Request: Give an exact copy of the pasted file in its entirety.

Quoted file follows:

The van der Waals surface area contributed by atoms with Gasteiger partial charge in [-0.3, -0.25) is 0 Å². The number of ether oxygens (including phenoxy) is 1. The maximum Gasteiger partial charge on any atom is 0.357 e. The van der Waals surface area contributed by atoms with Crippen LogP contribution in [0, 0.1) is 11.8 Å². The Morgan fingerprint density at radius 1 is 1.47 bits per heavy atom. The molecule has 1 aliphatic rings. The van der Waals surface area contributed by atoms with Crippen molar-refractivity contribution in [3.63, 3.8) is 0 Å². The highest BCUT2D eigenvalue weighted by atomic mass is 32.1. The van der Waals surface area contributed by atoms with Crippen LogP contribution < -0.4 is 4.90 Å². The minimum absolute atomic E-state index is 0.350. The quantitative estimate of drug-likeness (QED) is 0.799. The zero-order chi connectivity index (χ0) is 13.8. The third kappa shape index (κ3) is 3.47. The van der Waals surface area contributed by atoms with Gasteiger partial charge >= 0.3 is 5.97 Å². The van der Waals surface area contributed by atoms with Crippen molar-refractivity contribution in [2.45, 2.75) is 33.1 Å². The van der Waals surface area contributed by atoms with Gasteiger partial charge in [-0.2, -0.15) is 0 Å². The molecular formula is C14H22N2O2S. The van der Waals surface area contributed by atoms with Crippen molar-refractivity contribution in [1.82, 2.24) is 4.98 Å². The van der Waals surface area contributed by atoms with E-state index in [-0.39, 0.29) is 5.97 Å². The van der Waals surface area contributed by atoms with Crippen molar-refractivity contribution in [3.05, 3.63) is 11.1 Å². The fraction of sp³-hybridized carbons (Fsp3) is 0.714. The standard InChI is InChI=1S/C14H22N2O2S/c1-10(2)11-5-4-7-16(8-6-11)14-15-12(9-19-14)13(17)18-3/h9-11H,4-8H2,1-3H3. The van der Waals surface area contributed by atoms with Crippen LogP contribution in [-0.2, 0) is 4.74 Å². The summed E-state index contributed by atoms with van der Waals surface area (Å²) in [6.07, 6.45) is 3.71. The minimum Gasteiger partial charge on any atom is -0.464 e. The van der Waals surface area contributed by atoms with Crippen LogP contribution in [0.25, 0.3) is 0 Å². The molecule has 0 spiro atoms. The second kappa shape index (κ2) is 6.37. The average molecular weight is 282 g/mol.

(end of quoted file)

The van der Waals surface area contributed by atoms with Gasteiger partial charge in [-0.3, -0.25) is 0 Å². The number of ether oxygens (including phenoxy) is 1. The maximum Gasteiger partial charge on any atom is 0.357 e. The van der Waals surface area contributed by atoms with Crippen LogP contribution in [0, 0.1) is 11.8 Å². The Morgan fingerprint density at radius 1 is 1.47 bits per heavy atom. The molecule has 1 aliphatic rings. The van der Waals surface area contributed by atoms with Crippen molar-refractivity contribution in [3.63, 3.8) is 0 Å². The highest BCUT2D eigenvalue weighted by atomic mass is 32.1. The van der Waals surface area contributed by atoms with Crippen LogP contribution < -0.4 is 4.90 Å². The minimum absolute atomic E-state index is 0.350. The quantitative estimate of drug-likeness (QED) is 0.799. The zero-order chi connectivity index (χ0) is 13.8. The third kappa shape index (κ3) is 3.47. The van der Waals surface area contributed by atoms with Gasteiger partial charge >= 0.3 is 5.97 Å². The van der Waals surface area contributed by atoms with Crippen molar-refractivity contribution in [2.45, 2.75) is 33.1 Å². The van der Waals surface area contributed by atoms with Gasteiger partial charge in [-0.2, -0.15) is 0 Å². The molecular formula is C14H22N2O2S. The van der Waals surface area contributed by atoms with Crippen molar-refractivity contribution in [1.82, 2.24) is 4.98 Å². The van der Waals surface area contributed by atoms with E-state index in [-0.39, 0.29) is 5.97 Å². The van der Waals surface area contributed by atoms with Crippen molar-refractivity contribution in [3.05, 3.63) is 11.1 Å². The fraction of sp³-hybridized carbons (Fsp3) is 0.714. The standard InChI is InChI=1S/C14H22N2O2S/c1-10(2)11-5-4-7-16(8-6-11)14-15-12(9-19-14)13(17)18-3/h9-11H,4-8H2,1-3H3. The van der Waals surface area contributed by atoms with Crippen LogP contribution in [-0.2, 0) is 4.74 Å². The summed E-state index contributed by atoms with van der Waals surface area (Å²) in [6.07, 6.45) is 3.71. The minimum Gasteiger partial charge on any atom is -0.464 e. The van der Waals surface area contributed by atoms with Crippen LogP contribution in [0.25, 0.3) is 0 Å². The molecule has 0 spiro atoms. The second kappa shape index (κ2) is 6.37. The average molecular weight is 282 g/mol.